Personal Finance

Readers’ Feedback

| Updated on October 23, 2020 Published on October 23, 2020

I read the article ‘Will employees gain if gratuity rules are tweaked?’ that appeared on BusinessLine sometime back. If you serve more than six months in the last year of employment, it is considered as a full year of service. So, if a person completes four years and 181 days in the fifth year, will the person be eligible to claim gratuity? Is 180 days considered six months?

John

Our response: In general, if you stay on with your employer continuously for five years or more, you are eligible to get gratuity.

But there are exceptions and legal rulings that relax the five-year continuous service rule to be eligible for gratuity. One, the rule is waived if an employee dies or is disabled.

Next, the Madras High Court in the Mettur Beardsell case had ruled that if an employee completes four years and 240 days in service, he will be eligible for gratuity.

So, to your query, if a person completes only four years and 181 days in the fifth year, he would not be eligible for gratuity.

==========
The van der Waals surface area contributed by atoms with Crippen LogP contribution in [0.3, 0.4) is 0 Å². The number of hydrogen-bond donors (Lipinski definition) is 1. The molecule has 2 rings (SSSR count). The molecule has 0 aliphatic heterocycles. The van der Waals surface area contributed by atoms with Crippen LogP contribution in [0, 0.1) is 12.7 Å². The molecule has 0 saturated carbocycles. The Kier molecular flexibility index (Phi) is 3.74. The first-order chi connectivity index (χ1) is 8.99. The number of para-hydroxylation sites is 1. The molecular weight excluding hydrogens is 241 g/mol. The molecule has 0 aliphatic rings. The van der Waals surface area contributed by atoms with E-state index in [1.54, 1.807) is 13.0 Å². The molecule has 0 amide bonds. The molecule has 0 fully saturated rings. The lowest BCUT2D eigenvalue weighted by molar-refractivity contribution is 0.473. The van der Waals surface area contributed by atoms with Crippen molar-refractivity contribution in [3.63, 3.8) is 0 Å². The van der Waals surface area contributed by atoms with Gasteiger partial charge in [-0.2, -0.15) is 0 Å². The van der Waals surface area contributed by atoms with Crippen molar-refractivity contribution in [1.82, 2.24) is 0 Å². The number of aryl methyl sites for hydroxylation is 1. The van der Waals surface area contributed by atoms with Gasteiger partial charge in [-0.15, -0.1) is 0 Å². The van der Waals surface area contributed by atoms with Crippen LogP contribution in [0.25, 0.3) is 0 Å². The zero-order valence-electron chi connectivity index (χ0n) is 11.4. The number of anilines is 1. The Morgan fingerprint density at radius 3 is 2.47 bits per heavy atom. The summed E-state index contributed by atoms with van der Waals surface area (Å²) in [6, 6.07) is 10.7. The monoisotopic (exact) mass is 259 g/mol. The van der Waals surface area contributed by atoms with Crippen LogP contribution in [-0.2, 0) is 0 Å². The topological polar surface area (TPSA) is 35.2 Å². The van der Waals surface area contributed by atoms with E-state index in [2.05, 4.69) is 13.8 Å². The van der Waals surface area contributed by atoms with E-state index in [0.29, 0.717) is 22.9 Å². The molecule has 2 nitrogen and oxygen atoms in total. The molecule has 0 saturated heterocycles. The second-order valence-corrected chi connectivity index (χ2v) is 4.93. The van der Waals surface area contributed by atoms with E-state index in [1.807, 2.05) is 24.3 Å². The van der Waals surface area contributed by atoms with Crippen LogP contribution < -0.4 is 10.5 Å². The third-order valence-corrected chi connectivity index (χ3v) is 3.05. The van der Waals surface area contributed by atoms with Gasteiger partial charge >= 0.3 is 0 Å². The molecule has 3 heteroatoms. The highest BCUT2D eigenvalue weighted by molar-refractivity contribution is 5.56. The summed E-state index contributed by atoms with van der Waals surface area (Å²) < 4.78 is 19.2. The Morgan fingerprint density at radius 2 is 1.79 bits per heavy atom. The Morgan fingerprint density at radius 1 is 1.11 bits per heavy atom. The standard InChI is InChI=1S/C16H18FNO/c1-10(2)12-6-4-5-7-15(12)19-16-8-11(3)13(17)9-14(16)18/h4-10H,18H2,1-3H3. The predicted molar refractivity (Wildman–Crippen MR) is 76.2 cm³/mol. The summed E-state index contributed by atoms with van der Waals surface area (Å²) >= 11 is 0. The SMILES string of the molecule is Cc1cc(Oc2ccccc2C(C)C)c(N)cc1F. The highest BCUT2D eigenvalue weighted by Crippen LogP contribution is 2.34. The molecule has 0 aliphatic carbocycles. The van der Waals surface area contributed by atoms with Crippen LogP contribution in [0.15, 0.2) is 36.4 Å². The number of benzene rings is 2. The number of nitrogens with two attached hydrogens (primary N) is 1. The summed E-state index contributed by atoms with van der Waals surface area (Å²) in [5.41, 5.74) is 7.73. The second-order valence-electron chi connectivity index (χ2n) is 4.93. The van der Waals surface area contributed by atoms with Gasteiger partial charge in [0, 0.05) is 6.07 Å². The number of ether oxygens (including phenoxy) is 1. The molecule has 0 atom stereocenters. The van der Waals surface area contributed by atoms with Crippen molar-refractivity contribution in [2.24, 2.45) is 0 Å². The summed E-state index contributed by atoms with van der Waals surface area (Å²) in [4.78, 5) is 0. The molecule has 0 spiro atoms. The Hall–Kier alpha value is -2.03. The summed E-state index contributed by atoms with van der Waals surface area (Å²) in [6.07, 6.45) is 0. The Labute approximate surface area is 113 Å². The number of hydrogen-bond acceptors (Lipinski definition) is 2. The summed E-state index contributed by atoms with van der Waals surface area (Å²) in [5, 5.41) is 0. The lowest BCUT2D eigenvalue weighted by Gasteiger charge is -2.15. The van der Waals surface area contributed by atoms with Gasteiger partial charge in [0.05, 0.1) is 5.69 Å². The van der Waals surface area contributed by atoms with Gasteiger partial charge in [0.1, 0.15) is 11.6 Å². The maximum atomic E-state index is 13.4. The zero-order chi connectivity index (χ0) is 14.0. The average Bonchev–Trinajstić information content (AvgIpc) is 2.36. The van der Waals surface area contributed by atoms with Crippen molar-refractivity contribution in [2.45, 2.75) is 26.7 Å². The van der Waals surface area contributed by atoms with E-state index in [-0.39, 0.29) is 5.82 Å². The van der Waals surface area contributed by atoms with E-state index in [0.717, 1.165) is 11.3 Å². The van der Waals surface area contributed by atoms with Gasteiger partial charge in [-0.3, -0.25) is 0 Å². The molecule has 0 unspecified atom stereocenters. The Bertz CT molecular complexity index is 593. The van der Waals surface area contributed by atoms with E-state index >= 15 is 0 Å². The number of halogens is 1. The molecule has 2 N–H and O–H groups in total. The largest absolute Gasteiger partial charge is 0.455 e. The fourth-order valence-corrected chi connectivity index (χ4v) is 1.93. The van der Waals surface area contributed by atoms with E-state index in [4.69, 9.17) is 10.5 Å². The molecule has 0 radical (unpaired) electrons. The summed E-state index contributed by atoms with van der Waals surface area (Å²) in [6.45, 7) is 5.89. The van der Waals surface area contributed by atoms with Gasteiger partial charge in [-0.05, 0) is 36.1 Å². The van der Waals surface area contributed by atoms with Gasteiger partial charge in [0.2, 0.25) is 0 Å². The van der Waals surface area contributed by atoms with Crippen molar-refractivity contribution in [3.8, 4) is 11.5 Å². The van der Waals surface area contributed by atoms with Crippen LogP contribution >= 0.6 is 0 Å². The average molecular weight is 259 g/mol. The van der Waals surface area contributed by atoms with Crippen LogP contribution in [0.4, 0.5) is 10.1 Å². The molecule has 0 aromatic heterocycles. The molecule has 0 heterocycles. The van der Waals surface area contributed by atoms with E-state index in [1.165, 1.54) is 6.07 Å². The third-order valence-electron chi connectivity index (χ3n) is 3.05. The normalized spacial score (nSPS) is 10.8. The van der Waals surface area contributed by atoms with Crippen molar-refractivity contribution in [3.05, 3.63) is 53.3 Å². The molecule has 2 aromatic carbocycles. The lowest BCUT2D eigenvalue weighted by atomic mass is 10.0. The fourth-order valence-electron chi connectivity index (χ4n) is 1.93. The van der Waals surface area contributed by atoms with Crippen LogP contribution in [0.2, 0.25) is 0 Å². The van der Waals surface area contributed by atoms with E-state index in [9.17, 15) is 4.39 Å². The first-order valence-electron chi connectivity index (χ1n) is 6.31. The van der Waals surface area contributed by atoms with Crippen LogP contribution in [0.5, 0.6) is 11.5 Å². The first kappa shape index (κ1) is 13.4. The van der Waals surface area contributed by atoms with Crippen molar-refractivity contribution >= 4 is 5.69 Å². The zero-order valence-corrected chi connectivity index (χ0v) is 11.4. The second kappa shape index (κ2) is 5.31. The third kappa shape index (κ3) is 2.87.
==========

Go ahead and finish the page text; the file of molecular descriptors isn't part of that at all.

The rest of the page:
But once a person becomes eligible for gratuity as per the above rules, the number of years of completed service to determine the gratuity amount as per the Payment of Gratuity Act takes into account the service of more than six months in the last year of employment. So, if you serve more than six months in the last year of employment, it is considered as a full year of service to determine the gratuity amount. For instance, service of 20 years and seven months will be considered as 21 years.

This is in the context of the article titled ‘Why the stock of Muthoot Finance is a good buy’ that appeared on BusinessLine on October 19.

It could be a perfect buy in this situation — very less risky counter. It can be averaged at various levels for the long term. Good point, Ms Keerthi.

Bala Krishna

‘All you need to know about IPO allotment’ that appeared on BusinessLine on October 20 was well-articulated. I stopped applying to IPOs long back, after several bitter experiences of non-allotment.

TS Thiruvenghadam

Regarding the ‘buy’ call on Muthoot Finance, gold loans picking up does correlate to rising gold price, but the after-effects are disastrous if the gold price falls.

Shailesh Desai MD

Our response: Muthoot’s average loan-to-value is at 54 per cent. Additionally, the loans are of shorter tenures, which should provide sufficient cushion during a falling-gold-price scenario.

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Published on October 23, 2020
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